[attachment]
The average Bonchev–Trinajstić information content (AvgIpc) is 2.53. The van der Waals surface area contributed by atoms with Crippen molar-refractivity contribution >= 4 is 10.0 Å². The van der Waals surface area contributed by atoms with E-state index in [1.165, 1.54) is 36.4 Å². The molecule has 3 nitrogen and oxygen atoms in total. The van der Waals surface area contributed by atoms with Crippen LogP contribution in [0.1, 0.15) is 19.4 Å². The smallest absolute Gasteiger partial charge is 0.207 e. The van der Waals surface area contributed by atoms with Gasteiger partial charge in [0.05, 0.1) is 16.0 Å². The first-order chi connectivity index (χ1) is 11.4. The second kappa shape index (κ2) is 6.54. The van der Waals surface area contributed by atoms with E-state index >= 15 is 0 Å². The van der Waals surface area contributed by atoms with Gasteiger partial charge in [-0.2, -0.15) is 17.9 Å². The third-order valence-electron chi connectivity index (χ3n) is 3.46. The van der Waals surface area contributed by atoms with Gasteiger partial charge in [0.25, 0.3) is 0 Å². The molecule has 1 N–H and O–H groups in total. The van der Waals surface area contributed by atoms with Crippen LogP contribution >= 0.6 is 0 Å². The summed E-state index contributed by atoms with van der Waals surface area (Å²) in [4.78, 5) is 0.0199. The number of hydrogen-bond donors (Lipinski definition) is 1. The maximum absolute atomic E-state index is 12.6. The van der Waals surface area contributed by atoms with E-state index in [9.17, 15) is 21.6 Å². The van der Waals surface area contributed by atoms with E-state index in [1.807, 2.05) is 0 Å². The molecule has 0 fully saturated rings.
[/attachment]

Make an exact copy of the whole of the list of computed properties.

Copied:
The average Bonchev–Trinajstić information content (AvgIpc) is 2.53. The van der Waals surface area contributed by atoms with Crippen molar-refractivity contribution >= 4 is 10.0 Å². The van der Waals surface area contributed by atoms with E-state index in [1.165, 1.54) is 36.4 Å². The molecule has 3 nitrogen and oxygen atoms in total. The van der Waals surface area contributed by atoms with Crippen LogP contribution in [0.1, 0.15) is 19.4 Å². The smallest absolute Gasteiger partial charge is 0.207 e. The van der Waals surface area contributed by atoms with Gasteiger partial charge in [0.05, 0.1) is 16.0 Å². The first-order chi connectivity index (χ1) is 11.4. The second kappa shape index (κ2) is 6.54. The van der Waals surface area contributed by atoms with E-state index >= 15 is 0 Å². The van der Waals surface area contributed by atoms with Gasteiger partial charge in [-0.2, -0.15) is 17.9 Å². The third-order valence-electron chi connectivity index (χ3n) is 3.46. The van der Waals surface area contributed by atoms with Gasteiger partial charge in [0.25, 0.3) is 0 Å². The molecule has 1 N–H and O–H groups in total. The van der Waals surface area contributed by atoms with Crippen LogP contribution >= 0.6 is 0 Å². The summed E-state index contributed by atoms with van der Waals surface area (Å²) in [4.78, 5) is 0.0199. The number of hydrogen-bond donors (Lipinski definition) is 1. The maximum absolute atomic E-state index is 12.6. The van der Waals surface area contributed by atoms with E-state index in [9.17, 15) is 21.6 Å². The van der Waals surface area contributed by atoms with E-state index in [1.807, 2.05) is 0 Å². The molecule has 0 fully saturated rings.